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Christmas Countdown #10: Cancer Tried to Destroy Christmas at Our Church

December 20, 2014

The Messiah’s earthly ministry has started, and no doubt his parents were excited and proud.  I imagine Joseph would happily discuss with anyone the new freedoms and the great excitement brought about by Jesus.  Perhaps neighbors would wink at one another and nod in the direction of the talkative Joseph, hammering and sawing in his shop while loudly discussing the latest news about Jesus’ accomplishments.

However, we have no historical record of that ever happening.  We don’t read of Joseph’s conversations.

In fact, we don’t read anything about Joseph after the “lost child” incident in the second chapter of Luke.  Heading home from a trip to Jerusalem, Jesus was separated from His parents, who finally discovered Him in the temple in the 1fmidst of the leaders, instructors and PhDs of the day. Don’t you find it significant that right after Jesus announced that He was to be about His heavenly Father’s business that we never read of the earthly father Joseph again?

At some point in the narrative, death steps in.  Joseph – the head of the household – has gone, but the ministry of Jesus kept moving forward.


That’s a lot like our situation here in Oak Ridge, Tennessee.  The earthly head of our congregational household is gone, but we see the ministry of Jesus moving forward.

That’s not to say that this is easy.

We’re heading into our first Christmas holiday without our pastor Tom Craig who recently passed away from pancreatic cancer at the age of fifty-two.  From the time he was diagnosed with the terminal cancer to the time he left this earth wasn’t even four months.  It went screamingly fast.  Too fast.

Kim Craig is a widow.  Anna is fatherless.

Our hearts break for them.  We reach out as much as we can, sometimes confused if we are in danger of smothering them and yet fearful of being too distant.   We take careful steps.

Our congregation is still dealing with our loss, has held steady and has actually become stronger in many ways.  We’ve seen new families come and join our assembly.  Our Sunday and Wednesday night services have been taught by a rotating group of men who have taken very seriously their responsibility.  The children’s program has thrived.  The college and career class has stepped up and helped in ways that I’ve never seen a group of this age do before.  Numerous people are pulling more than their share.

The outward part seems to be going fine.  It’s the inner stuff we continually wrestle.  Tom’s memories.  His fellowship.  His leadership.  His example.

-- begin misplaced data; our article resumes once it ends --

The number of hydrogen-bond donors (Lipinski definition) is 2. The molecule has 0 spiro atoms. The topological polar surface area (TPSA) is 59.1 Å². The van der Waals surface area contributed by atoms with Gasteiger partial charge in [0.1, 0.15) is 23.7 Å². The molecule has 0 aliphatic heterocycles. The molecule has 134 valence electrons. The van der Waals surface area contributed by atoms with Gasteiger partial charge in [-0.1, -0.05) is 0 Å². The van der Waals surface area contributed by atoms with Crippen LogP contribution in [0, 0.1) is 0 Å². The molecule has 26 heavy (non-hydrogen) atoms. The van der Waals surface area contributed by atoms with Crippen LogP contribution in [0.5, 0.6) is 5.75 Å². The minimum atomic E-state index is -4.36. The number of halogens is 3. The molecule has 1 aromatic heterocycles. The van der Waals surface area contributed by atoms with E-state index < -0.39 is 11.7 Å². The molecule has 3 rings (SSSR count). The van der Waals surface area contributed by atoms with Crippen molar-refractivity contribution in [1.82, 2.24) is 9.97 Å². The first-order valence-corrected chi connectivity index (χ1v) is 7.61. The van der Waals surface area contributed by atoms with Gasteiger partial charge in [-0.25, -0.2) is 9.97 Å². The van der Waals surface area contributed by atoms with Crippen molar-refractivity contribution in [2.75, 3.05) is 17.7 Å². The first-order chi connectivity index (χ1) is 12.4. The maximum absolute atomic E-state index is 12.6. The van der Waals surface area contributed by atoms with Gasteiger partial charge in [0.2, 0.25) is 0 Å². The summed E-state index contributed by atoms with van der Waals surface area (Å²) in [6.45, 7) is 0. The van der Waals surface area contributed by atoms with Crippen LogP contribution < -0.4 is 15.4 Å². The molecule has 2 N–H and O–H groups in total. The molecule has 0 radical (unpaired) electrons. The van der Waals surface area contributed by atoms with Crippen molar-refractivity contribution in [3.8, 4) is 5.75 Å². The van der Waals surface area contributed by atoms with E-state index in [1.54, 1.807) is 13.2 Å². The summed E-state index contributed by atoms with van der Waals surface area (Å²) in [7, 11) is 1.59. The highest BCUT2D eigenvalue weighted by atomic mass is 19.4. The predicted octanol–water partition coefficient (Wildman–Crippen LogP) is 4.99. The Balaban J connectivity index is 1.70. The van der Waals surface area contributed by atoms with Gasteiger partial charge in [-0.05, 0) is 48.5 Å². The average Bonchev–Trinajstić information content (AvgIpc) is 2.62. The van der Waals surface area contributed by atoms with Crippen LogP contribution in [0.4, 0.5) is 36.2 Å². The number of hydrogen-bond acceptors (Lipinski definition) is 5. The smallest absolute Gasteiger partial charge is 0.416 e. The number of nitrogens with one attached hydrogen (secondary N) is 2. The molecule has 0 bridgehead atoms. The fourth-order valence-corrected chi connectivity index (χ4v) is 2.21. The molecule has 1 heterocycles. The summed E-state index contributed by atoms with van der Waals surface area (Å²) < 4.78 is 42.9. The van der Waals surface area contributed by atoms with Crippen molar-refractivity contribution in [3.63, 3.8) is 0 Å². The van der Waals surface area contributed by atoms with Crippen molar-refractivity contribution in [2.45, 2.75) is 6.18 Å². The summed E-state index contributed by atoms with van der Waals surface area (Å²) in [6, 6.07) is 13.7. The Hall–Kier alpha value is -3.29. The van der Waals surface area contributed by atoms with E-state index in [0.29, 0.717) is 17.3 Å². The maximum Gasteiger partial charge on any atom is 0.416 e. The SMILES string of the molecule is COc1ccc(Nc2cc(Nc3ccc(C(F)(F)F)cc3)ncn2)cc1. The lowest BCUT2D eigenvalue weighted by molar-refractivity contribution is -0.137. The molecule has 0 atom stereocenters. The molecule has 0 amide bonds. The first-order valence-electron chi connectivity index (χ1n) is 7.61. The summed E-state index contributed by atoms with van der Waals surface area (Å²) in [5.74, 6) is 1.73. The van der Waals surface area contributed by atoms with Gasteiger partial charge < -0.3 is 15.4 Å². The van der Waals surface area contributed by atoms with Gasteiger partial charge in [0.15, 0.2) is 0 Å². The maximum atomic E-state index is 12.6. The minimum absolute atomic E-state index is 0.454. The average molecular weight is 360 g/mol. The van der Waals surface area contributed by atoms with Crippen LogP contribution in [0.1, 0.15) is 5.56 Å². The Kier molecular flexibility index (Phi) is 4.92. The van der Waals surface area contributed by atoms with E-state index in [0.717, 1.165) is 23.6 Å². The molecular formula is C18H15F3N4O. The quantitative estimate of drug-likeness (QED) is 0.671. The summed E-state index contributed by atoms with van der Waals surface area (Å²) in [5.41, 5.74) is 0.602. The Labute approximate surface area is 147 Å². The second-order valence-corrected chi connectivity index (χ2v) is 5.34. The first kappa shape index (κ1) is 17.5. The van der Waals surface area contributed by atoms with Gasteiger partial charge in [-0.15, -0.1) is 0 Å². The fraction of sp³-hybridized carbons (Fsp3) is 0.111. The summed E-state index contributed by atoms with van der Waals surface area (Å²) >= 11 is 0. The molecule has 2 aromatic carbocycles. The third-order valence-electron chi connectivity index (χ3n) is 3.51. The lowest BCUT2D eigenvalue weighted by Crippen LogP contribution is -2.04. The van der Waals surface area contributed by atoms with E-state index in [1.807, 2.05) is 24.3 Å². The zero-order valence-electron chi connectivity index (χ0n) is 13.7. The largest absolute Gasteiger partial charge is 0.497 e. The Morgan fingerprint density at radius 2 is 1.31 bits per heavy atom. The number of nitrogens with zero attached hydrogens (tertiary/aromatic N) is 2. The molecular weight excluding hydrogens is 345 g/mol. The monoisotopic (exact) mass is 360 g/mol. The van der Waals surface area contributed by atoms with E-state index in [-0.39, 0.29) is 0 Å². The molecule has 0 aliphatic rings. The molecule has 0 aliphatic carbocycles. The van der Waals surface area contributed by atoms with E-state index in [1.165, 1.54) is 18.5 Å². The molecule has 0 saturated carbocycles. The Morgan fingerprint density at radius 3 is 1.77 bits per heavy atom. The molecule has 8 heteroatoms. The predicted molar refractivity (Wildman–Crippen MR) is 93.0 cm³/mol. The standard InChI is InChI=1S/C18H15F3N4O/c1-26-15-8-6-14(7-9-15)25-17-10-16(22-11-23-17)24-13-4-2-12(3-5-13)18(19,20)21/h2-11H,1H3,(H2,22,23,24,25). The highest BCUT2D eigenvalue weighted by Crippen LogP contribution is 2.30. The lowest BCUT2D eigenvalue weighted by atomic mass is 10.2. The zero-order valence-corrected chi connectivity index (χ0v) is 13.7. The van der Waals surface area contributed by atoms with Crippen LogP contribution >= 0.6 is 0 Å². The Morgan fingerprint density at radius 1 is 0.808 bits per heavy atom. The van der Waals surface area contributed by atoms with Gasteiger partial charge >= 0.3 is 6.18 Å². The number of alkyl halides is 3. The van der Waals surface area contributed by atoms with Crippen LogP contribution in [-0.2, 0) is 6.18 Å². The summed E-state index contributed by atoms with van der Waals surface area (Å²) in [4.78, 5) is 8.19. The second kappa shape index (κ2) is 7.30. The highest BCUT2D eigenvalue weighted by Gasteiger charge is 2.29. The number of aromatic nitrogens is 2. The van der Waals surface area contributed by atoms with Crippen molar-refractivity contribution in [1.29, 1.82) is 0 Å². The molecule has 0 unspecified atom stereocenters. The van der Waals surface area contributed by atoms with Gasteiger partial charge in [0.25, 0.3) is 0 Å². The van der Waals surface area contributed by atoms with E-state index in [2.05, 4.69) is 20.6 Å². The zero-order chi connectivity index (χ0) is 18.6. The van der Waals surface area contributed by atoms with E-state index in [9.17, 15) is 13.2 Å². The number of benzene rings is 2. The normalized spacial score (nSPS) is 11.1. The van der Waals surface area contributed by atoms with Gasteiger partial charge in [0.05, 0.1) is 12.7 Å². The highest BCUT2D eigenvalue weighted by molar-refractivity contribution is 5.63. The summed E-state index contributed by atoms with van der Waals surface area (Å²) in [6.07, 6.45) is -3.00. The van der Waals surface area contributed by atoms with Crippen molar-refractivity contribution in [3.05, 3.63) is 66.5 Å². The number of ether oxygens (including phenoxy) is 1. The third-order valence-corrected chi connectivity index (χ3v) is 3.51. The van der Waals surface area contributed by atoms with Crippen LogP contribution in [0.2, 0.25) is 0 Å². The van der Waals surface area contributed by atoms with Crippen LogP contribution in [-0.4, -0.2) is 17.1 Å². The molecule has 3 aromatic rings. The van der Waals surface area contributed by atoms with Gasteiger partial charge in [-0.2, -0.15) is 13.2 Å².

I remember a Father’s Day event, with Tom running outside, pulling off his coat and tie as the Sunday morning service’s songs were bringing the meeting to a close.  When we exited out the front door, Tom was personally cooking and handing out hot dogs as well as sliding RC Colas and hardware tool gifts toward us.

Then there was the Fall Festival where Tom took stage to play a toy violin, having no idea what he was doing but not caring in the least.  He would end up in two other skits, displaying his personal brand of humor that got us all cracked up.

I also recall a Christmas-season visit of our Bible class to a member’s home.  The gentleman suffered from a handicap, and Tom thought it a great idea to bring dozens of members over to sing and supply the older couple with groceries and other needs.  We packed the wraparound porch, surrounding the grinning couple, and enjoyed an evening of singing and testimonies.

That was Tom.  He was funny, gracious, caring, and filled with Jesus.

You can see why this holiday season will be hard for us.  It will be hard for his family.

But we bear in mind the greatest Christmas gift anyone could want.  It’s presented in the Bible book of First Thessalonians:

Brothers and sisters, we do not want you to be uninformed about those who sleep in death, so that you do not grieve like the rest of mankind, who have no hope. For we believe that Jesus died and rose again, and so we believe that God will bring with Jesus those who have fallen asleep in him.

At the Nativity, people brought Jesus gifts, but ah, Jesus brought the single solitary gift that changed the world:  eternal life.

And from where he is, Tom has also brought us a gift this Christmas: the gift of hope.

This season is hard for us, but it also rings in something else much more powerful.  For our congregation, this hope will ring truer this Christmas than at any other time in our church history.  Tom is in Heaven.  Heaven!  For this we can rejoice, and scoff at the Enemy’s attempt to sour our holiday.  Cancer has not been able to intimidate us; it’s only drawn us more closely to the reality of Jesus and His salvation, especially at this time of the year.

I wonder if they have a special celebration in Heaven on the earthly Christmas Day?

If so, I imagine Tom will be the one who is either in the back of the room, grinning and handing out celestial foodstuffs, or else he’s happily volunteering to be in a skit.  He’s that kind of guy.







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